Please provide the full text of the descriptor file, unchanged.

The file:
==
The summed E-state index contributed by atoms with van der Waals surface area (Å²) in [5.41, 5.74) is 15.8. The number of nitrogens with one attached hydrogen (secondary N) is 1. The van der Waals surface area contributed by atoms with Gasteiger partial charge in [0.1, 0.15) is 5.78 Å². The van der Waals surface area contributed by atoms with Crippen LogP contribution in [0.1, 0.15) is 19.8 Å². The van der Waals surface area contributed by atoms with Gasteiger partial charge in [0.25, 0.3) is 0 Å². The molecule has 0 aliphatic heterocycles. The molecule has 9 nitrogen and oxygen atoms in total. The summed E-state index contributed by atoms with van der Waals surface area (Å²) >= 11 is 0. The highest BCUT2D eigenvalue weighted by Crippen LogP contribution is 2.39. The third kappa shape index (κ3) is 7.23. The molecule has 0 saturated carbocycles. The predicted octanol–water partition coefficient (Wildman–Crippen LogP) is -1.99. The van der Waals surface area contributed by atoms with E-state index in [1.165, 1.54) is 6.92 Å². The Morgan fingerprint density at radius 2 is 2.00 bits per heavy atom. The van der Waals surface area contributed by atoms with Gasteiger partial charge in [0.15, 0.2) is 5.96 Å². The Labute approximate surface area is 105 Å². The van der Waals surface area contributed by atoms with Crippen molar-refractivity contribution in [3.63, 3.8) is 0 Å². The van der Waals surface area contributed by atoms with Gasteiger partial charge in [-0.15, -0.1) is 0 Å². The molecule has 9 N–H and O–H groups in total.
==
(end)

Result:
The summed E-state index contributed by atoms with van der Waals surface area (Å²) in [5.41, 5.74) is 15.8. The number of nitrogens with one attached hydrogen (secondary N) is 1. The van der Waals surface area contributed by atoms with Gasteiger partial charge in [0.1, 0.15) is 5.78 Å². The van der Waals surface area contributed by atoms with Crippen LogP contribution in [0.1, 0.15) is 19.8 Å². The van der Waals surface area contributed by atoms with Gasteiger partial charge in [0.25, 0.3) is 0 Å². The molecule has 0 aliphatic heterocycles. The molecule has 9 nitrogen and oxygen atoms in total. The summed E-state index contributed by atoms with van der Waals surface area (Å²) >= 11 is 0. The highest BCUT2D eigenvalue weighted by Crippen LogP contribution is 2.39. The third kappa shape index (κ3) is 7.23. The molecule has 0 saturated carbocycles. The predicted octanol–water partition coefficient (Wildman–Crippen LogP) is -1.99. The van der Waals surface area contributed by atoms with E-state index in [1.165, 1.54) is 6.92 Å². The Morgan fingerprint density at radius 2 is 2.00 bits per heavy atom. The van der Waals surface area contributed by atoms with Gasteiger partial charge in [0.15, 0.2) is 5.96 Å². The Labute approximate surface area is 105 Å². The van der Waals surface area contributed by atoms with Crippen molar-refractivity contribution in [3.63, 3.8) is 0 Å². The van der Waals surface area contributed by atoms with Gasteiger partial charge in [-0.15, -0.1) is 0 Å². The molecule has 9 N–H and O–H groups in total.